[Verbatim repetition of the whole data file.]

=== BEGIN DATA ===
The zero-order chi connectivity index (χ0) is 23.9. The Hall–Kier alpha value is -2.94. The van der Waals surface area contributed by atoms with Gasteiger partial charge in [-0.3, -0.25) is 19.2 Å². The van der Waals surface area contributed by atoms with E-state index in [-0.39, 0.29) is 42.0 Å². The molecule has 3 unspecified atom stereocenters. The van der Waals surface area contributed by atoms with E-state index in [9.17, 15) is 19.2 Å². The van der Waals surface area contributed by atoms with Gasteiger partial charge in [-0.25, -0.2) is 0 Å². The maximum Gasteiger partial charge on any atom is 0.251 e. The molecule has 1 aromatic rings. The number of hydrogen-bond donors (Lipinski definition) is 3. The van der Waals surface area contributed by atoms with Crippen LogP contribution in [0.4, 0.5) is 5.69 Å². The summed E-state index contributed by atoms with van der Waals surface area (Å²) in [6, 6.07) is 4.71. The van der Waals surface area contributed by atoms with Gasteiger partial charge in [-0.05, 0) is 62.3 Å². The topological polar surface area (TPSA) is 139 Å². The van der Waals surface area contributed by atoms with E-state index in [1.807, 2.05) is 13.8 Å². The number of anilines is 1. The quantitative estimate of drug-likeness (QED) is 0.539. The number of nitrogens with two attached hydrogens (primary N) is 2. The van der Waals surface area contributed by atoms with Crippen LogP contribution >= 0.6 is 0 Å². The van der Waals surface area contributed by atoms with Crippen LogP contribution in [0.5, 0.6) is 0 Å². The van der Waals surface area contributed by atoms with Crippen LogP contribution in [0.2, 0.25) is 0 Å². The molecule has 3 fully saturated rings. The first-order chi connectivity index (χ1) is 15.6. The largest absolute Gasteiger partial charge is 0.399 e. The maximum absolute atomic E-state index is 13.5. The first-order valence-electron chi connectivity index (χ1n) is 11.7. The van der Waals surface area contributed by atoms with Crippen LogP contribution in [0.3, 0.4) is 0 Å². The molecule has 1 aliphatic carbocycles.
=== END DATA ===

The zero-order chi connectivity index (χ0) is 23.9. The Hall–Kier alpha value is -2.94. The van der Waals surface area contributed by atoms with Gasteiger partial charge in [-0.3, -0.25) is 19.2 Å². The van der Waals surface area contributed by atoms with E-state index in [-0.39, 0.29) is 42.0 Å². The molecule has 3 unspecified atom stereocenters. The van der Waals surface area contributed by atoms with E-state index in [9.17, 15) is 19.2 Å². The van der Waals surface area contributed by atoms with Gasteiger partial charge in [-0.25, -0.2) is 0 Å². The maximum Gasteiger partial charge on any atom is 0.251 e. The molecule has 1 aromatic rings. The number of hydrogen-bond donors (Lipinski definition) is 3. The van der Waals surface area contributed by atoms with Crippen LogP contribution in [0.4, 0.5) is 5.69 Å². The summed E-state index contributed by atoms with van der Waals surface area (Å²) in [6, 6.07) is 4.71. The van der Waals surface area contributed by atoms with Gasteiger partial charge in [-0.05, 0) is 62.3 Å². The topological polar surface area (TPSA) is 139 Å². The van der Waals surface area contributed by atoms with E-state index in [1.807, 2.05) is 13.8 Å². The number of anilines is 1. The quantitative estimate of drug-likeness (QED) is 0.539. The number of nitrogens with two attached hydrogens (primary N) is 2. The van der Waals surface area contributed by atoms with Crippen LogP contribution >= 0.6 is 0 Å². The van der Waals surface area contributed by atoms with Crippen LogP contribution in [0.5, 0.6) is 0 Å². The van der Waals surface area contributed by atoms with Crippen LogP contribution in [0.2, 0.25) is 0 Å². The molecule has 3 fully saturated rings. The first-order chi connectivity index (χ1) is 15.6. The largest absolute Gasteiger partial charge is 0.399 e. The maximum absolute atomic E-state index is 13.5. The first-order valence-electron chi connectivity index (χ1n) is 11.7. The van der Waals surface area contributed by atoms with Crippen LogP contribution in [0.3, 0.4) is 0 Å². The molecule has 1 aliphatic carbocycles.